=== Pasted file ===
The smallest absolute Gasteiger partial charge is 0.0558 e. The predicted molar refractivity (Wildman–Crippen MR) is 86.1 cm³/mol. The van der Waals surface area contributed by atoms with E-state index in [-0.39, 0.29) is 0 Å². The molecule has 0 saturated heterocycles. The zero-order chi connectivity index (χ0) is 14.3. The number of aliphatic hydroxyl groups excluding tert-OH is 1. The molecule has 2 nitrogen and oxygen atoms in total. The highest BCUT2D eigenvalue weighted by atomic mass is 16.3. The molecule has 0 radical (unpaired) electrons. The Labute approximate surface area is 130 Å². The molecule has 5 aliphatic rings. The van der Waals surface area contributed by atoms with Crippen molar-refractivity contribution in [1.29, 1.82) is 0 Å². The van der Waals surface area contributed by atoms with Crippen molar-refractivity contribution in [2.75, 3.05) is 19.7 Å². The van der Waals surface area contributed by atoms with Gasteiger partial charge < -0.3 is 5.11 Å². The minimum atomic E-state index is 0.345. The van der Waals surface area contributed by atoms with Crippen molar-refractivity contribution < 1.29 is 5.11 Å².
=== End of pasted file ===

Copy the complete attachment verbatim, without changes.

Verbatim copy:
The smallest absolute Gasteiger partial charge is 0.0558 e. The predicted molar refractivity (Wildman–Crippen MR) is 86.1 cm³/mol. The van der Waals surface area contributed by atoms with E-state index in [-0.39, 0.29) is 0 Å². The molecule has 0 saturated heterocycles. The zero-order chi connectivity index (χ0) is 14.3. The number of aliphatic hydroxyl groups excluding tert-OH is 1. The molecule has 2 nitrogen and oxygen atoms in total. The highest BCUT2D eigenvalue weighted by atomic mass is 16.3. The molecule has 0 radical (unpaired) electrons. The Labute approximate surface area is 130 Å². The molecule has 5 aliphatic rings. The van der Waals surface area contributed by atoms with Crippen molar-refractivity contribution in [1.29, 1.82) is 0 Å². The van der Waals surface area contributed by atoms with Crippen molar-refractivity contribution in [2.75, 3.05) is 19.7 Å². The van der Waals surface area contributed by atoms with Gasteiger partial charge < -0.3 is 5.11 Å². The minimum atomic E-state index is 0.345. The van der Waals surface area contributed by atoms with Crippen molar-refractivity contribution < 1.29 is 5.11 Å².